Chest wall abscess usually occurs as a solitary lesion, most frequently at the margins of the sternum and in the shafts of the ribs . In the present case, the abscess was present in the upper part of the chest in the sternal region. Chest X-ray of the patient was within normal limits, without any hilar adenopathy. Also the contrast enhanced CT scan suggested the lesion in the subcutaneous and muscle tissue (between the pectoralis muscles) without any involvement of the pleura or underlying bony structures or adjacent lymph nodes. This suggests that the primary focus was neither in the pleura or pulmonary parenchyma, nor in the bony structures and adjacent lymph nodes.
AFB in the aspirated pus signalled the tubercular etiology of the lesion but site of the lesion mandates that the organism is cultured and identified up to the species level because Mycobacteria other than tuberculosis (MOTT) are more frequently associated with skin lesions and are one of the significant causes of the treatment failure to ATT . This lesion grew Mycobacterium tuberculosis in culture and was susceptible to all the first line drugs in the line probe assay and Bactec MGIT culture and sensitivity system. There is controversy regarding the duration of treatment of chest wall tuberculosis; few reports suggest good response with antitubercular drugs only, while others suggest wide surgical debridement along with antitubercular drugs. However, Revised National Tuberculosis Control Programme (RNTCP) recommends a standard 6-month regimen with 2 months of intensive phase (HRZE) and 4 months of continuation phase (HR) . Patient was started on 1st line drugs for 6 months and on follow-up patient responded well to the treatment and the size of the abscess reduced drastically.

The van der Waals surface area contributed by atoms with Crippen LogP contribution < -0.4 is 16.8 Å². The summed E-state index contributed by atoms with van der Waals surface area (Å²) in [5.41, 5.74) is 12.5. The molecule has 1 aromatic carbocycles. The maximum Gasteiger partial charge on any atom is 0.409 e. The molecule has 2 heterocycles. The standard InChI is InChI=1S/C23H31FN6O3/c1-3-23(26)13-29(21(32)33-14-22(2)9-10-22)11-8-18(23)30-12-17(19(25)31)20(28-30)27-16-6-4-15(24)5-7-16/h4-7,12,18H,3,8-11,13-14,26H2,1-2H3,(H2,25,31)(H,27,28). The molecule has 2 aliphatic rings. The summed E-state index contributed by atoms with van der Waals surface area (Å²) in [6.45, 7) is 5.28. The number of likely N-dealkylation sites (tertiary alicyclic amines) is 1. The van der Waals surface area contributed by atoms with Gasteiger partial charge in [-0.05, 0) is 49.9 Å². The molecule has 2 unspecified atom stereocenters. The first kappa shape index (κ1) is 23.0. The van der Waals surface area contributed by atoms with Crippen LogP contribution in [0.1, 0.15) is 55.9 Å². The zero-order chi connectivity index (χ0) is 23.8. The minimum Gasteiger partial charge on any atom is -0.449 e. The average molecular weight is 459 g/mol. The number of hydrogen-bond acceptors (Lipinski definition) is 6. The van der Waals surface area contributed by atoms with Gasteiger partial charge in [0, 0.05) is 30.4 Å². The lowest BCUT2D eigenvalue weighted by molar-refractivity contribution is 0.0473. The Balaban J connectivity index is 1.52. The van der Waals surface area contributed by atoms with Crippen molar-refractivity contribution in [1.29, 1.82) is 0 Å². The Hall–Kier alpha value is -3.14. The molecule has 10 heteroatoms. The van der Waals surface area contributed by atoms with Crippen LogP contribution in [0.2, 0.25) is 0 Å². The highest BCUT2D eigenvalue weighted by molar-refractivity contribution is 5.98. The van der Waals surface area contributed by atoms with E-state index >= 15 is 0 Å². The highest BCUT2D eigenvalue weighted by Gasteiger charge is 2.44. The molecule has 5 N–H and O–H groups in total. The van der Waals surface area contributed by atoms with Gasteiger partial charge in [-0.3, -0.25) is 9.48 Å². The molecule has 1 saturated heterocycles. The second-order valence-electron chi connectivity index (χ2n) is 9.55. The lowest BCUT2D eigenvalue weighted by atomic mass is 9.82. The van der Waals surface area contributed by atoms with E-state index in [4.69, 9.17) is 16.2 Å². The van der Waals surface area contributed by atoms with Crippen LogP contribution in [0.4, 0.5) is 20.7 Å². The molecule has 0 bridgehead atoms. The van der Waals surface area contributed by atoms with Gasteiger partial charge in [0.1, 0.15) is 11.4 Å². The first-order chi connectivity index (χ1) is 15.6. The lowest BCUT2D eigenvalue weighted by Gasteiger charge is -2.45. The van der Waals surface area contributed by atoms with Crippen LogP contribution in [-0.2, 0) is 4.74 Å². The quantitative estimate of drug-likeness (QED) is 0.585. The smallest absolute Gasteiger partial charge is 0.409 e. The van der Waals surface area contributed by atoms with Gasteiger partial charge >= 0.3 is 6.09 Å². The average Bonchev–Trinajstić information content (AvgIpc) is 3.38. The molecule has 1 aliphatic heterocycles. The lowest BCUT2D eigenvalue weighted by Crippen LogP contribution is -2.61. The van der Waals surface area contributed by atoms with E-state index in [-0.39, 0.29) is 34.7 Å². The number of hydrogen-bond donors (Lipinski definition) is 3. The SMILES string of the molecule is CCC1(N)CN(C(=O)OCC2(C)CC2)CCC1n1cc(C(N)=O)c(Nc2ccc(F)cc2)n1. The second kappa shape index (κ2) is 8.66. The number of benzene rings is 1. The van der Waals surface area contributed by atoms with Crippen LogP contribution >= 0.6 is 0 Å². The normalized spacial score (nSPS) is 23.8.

Primary tubercular involvement of extrapulmonary site like chest wall abscess is extremely rare. Demonstration of acid fast bacilli should not form the basis of starting antitubercular treatment; rather the organism requires to be identified up to the species level to exclude the possibility of MOTT as the causative agents which would require separate treatment protocol. In country like India that has massive pool of tuberculosis cases and in the background of priority to pick up open cases, there is a possibility that extrapulmonary tuberculosis may be missed or misdiagnosed. Identification of extrapulmonary isolates would be absolutely essential for instituting right therapeutic intervention but with limited facilities for mycobacterial culture and sensitivity some kinds of linkages are required to provide support services to sites engaged in handling tuberculosis patients.
Conflict of Interests
The authors declare that there is no conflict of interests regarding the publication of this paper.
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Copyright © 2014 Shweta Sharma et al. This is an open access article distributed under the Creative Commons Attribution License, which permits unrestricted use, distribution, and reproduction in any medium, provided the original work is properly cited.